A Power of Attorney is a legal document that allows you to give someone else the legal authority to act on your behalf. There are several different types of Power of Attorney. A Lasting Power of Attorney (LPA) (previously called an Enduring Power of Attorney) allows your attorneys to make decisions for you when you no longer wish to, or when you lack the mental capacity to do so.
When making an LPA you are permitting someone to act on your behalf when you are no longer mentally capable of making decisions on your behalf. An LPA is therefore a very powerful document and we would suggest taking legal advice to ensure that there can be no risk of abuse of the power given.
Using our expertise in this area Williamsons will guide you through the various decisions that need to be made when making an LPA. We will complete all of the numerous forms, taking the stress out of ensuring that the legal formalities are complied with.
There are two different types of LPA:
- Health and Welfare
- Property and Financial Affairs
A Property and Financial Affairs LPA allows your attorneys to make decisions regarding your finances. This could include decisions about paying bills, operating your bank accounts or even selling your home.
A Health and Welfare LPA allows your attorneys to make decisions for things such as medical treatment, accepting or refusing types of health care and whether or not you continue to live in your own home. You can also give your attorneys the power to make decisions about life-sustaining treatment for you. Your attorneys can be the same as those appointed under the Property and Financial affairs LPA.
If you decide not to make an LPA and subsequently lack the mental capacity to understand the nature and effect of the document you may no longer be able to create an LPA. In those circumstances, if you are no longer mentally capable of dealing with your financial affairs, someone will have to make an application to the Court of Protection to be appointed as what is called your Deputy. This process applies even if the person incapacitated is your spouse or civil partner. To avoid the Court making decisions on your behalf it is therefore beneficial to create an LPA because it allows you to decide in advance:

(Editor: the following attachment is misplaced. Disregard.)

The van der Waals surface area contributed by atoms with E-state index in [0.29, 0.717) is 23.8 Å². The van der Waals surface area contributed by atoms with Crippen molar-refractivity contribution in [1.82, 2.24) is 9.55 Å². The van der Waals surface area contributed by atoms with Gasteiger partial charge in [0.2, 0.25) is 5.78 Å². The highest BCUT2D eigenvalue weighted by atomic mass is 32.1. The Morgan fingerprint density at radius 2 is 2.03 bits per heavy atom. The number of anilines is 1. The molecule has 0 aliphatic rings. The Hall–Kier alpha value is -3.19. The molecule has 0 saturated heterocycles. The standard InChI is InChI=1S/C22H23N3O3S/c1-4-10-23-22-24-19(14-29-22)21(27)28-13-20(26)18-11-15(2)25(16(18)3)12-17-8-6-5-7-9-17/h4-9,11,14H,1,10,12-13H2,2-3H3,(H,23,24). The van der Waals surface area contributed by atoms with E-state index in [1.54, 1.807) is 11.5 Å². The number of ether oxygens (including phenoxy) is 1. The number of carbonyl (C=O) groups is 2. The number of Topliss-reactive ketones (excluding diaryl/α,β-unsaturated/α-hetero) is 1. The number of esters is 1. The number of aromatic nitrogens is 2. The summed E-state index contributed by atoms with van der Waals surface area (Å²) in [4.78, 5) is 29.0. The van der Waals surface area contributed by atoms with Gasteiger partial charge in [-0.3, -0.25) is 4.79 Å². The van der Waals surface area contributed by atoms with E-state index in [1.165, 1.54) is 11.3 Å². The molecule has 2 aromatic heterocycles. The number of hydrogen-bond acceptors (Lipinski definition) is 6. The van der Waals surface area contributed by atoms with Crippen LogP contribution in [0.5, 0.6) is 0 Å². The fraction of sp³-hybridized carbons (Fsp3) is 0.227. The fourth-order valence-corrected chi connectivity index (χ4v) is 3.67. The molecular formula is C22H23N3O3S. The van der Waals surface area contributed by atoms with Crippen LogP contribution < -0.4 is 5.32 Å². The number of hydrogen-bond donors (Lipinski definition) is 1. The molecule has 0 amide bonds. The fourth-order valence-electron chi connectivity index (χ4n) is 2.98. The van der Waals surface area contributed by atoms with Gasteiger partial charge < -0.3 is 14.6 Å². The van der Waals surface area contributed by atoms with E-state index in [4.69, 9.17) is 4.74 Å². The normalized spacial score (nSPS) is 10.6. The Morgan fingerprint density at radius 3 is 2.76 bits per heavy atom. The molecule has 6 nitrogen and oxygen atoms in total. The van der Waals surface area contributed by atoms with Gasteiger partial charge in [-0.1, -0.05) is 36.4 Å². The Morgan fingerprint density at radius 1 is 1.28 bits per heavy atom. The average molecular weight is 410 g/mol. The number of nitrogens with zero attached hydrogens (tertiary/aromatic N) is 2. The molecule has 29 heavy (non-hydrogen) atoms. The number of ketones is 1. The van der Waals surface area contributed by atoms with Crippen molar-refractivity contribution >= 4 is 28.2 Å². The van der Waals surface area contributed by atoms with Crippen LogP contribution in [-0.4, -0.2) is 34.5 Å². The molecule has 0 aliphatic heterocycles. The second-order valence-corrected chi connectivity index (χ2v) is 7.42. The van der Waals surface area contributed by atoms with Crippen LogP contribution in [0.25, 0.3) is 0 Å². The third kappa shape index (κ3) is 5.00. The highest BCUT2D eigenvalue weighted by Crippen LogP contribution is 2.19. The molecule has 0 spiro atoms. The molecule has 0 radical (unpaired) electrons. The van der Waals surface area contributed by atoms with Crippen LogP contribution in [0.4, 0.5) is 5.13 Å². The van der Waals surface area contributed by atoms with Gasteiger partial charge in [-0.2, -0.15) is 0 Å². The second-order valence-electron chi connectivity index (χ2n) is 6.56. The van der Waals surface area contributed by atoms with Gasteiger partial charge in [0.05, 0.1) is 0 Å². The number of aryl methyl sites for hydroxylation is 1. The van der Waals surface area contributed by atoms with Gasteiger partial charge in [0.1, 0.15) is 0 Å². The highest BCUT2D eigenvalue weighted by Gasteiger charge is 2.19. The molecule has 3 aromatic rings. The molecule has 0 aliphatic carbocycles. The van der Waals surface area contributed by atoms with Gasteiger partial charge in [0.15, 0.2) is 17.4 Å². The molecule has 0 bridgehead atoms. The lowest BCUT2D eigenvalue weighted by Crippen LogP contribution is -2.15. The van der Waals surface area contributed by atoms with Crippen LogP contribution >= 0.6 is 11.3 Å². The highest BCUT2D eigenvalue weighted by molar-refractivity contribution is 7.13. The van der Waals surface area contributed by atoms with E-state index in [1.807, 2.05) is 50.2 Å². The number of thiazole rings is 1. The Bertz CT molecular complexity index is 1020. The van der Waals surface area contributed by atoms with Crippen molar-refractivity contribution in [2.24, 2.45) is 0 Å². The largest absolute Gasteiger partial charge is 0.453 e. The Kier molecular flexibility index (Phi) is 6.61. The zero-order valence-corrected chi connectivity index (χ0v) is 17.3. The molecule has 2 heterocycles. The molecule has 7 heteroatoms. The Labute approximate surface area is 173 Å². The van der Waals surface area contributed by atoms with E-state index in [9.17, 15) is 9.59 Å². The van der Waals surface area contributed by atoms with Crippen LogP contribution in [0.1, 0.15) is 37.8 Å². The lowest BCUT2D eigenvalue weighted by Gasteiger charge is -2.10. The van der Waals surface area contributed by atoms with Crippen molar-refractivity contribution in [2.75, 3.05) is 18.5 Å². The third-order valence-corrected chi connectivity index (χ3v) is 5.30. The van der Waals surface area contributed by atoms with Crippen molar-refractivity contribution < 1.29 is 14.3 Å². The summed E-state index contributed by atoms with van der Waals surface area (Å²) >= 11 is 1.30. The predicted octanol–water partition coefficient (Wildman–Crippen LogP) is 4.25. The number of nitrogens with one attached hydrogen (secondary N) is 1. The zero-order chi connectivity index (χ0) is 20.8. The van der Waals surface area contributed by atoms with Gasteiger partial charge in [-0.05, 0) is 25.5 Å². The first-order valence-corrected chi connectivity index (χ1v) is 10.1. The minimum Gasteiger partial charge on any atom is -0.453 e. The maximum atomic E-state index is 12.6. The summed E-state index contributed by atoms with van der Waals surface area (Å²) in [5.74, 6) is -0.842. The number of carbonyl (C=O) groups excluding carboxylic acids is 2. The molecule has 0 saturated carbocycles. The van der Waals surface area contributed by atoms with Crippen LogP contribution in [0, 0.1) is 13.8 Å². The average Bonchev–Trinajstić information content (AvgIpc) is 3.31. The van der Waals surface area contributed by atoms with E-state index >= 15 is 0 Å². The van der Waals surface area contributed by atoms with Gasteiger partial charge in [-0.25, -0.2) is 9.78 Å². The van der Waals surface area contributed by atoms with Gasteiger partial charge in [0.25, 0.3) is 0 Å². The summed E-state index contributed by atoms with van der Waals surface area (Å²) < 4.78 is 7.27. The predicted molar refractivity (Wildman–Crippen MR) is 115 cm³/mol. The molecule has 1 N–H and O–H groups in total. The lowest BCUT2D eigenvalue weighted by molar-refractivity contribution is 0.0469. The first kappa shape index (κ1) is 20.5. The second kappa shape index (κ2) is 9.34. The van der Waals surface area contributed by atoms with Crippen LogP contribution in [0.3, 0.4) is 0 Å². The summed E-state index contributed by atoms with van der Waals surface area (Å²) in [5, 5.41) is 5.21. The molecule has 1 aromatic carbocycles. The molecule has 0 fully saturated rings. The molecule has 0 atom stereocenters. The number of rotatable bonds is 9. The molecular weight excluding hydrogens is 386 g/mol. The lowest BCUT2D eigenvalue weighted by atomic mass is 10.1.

- the decisions you want to be made on your behalf if you lose the capacity to make them yourself
- the people you want to make these decisions
- how you want the people to make these decisions
Having a Lasting Power of Attorney is a safe way of maintaining control over decisions made for you because:
- it has to be registered with the Office of the Public Guardian before it can be used
- you choose someone to provide a ‘certificate’, which means they confirm that you understand the significance and purpose of what you are agreeing to
- you can choose who gets told about your Lasting Power of Attorney when it is registered (so they have an opportunity to raise concerns)
- your signature and the signatures of your chosen attorneys must be witnessed
- your attorneys must follow the Code of Practice of the Mental Capacity Act 2005 and act in your best interests
When making an LPA you are permitting someone else to act on your behalf when you are no longer capable of making decisions for yourself. An LPA is therefore a very powerful document and we would suggest taking legal advice to ensure that there can be no risk of abuse of the power given.
Using our expertise in this area Williamsons will guide you through the various decisions that need to be made when making an LPA. We will complete all of the numerous forms taking the stress out of ensuring that the legal formalities are complied with.